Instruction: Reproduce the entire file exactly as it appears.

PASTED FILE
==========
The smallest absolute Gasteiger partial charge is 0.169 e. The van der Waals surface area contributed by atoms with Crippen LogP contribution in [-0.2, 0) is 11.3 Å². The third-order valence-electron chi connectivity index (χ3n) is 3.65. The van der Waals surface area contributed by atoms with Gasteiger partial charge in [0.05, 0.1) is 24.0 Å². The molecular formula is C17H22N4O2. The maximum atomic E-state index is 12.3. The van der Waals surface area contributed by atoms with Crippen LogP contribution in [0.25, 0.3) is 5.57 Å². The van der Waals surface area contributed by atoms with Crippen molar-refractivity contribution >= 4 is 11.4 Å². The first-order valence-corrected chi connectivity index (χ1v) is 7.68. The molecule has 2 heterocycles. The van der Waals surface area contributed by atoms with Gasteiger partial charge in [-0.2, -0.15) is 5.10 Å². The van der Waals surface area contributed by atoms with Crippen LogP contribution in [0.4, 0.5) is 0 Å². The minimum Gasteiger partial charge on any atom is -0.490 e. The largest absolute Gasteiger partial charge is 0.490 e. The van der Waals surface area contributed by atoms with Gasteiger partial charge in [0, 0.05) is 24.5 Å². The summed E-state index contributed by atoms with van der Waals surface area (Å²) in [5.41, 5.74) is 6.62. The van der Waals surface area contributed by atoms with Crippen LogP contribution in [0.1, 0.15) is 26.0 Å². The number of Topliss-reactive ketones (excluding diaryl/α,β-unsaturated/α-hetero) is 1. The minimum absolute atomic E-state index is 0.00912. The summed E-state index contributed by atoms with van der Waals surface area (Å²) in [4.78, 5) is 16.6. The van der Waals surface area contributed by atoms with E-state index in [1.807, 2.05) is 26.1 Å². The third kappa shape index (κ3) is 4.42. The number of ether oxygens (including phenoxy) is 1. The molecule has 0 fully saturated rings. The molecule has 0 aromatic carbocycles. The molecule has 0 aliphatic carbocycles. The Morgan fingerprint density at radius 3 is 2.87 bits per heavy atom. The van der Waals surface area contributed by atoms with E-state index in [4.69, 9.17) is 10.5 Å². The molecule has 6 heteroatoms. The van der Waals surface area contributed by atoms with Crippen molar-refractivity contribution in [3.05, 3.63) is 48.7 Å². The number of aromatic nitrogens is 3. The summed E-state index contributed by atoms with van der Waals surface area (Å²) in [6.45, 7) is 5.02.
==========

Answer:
The smallest absolute Gasteiger partial charge is 0.169 e. The van der Waals surface area contributed by atoms with Crippen LogP contribution in [-0.2, 0) is 11.3 Å². The third-order valence-electron chi connectivity index (χ3n) is 3.65. The van der Waals surface area contributed by atoms with Gasteiger partial charge in [0.05, 0.1) is 24.0 Å². The molecular formula is C17H22N4O2. The maximum atomic E-state index is 12.3. The van der Waals surface area contributed by atoms with Crippen LogP contribution in [0.25, 0.3) is 5.57 Å². The van der Waals surface area contributed by atoms with Crippen molar-refractivity contribution >= 4 is 11.4 Å². The first-order valence-corrected chi connectivity index (χ1v) is 7.68. The molecule has 2 heterocycles. The van der Waals surface area contributed by atoms with Gasteiger partial charge in [-0.2, -0.15) is 5.10 Å². The van der Waals surface area contributed by atoms with Crippen LogP contribution in [0.4, 0.5) is 0 Å². The minimum Gasteiger partial charge on any atom is -0.490 e. The largest absolute Gasteiger partial charge is 0.490 e. The van der Waals surface area contributed by atoms with Gasteiger partial charge in [0, 0.05) is 24.5 Å². The summed E-state index contributed by atoms with van der Waals surface area (Å²) in [5.41, 5.74) is 6.62. The van der Waals surface area contributed by atoms with Crippen LogP contribution in [0.1, 0.15) is 26.0 Å². The number of Topliss-reactive ketones (excluding diaryl/α,β-unsaturated/α-hetero) is 1. The minimum absolute atomic E-state index is 0.00912. The summed E-state index contributed by atoms with van der Waals surface area (Å²) in [4.78, 5) is 16.6. The van der Waals surface area contributed by atoms with E-state index in [1.807, 2.05) is 26.1 Å². The third kappa shape index (κ3) is 4.42. The number of ether oxygens (including phenoxy) is 1. The molecule has 0 fully saturated rings. The molecule has 0 aromatic carbocycles. The molecule has 0 aliphatic carbocycles. The Morgan fingerprint density at radius 3 is 2.87 bits per heavy atom. The van der Waals surface area contributed by atoms with E-state index in [4.69, 9.17) is 10.5 Å². The molecule has 6 heteroatoms. The van der Waals surface area contributed by atoms with Crippen molar-refractivity contribution in [3.05, 3.63) is 48.7 Å². The number of aromatic nitrogens is 3. The summed E-state index contributed by atoms with van der Waals surface area (Å²) in [6.45, 7) is 5.02.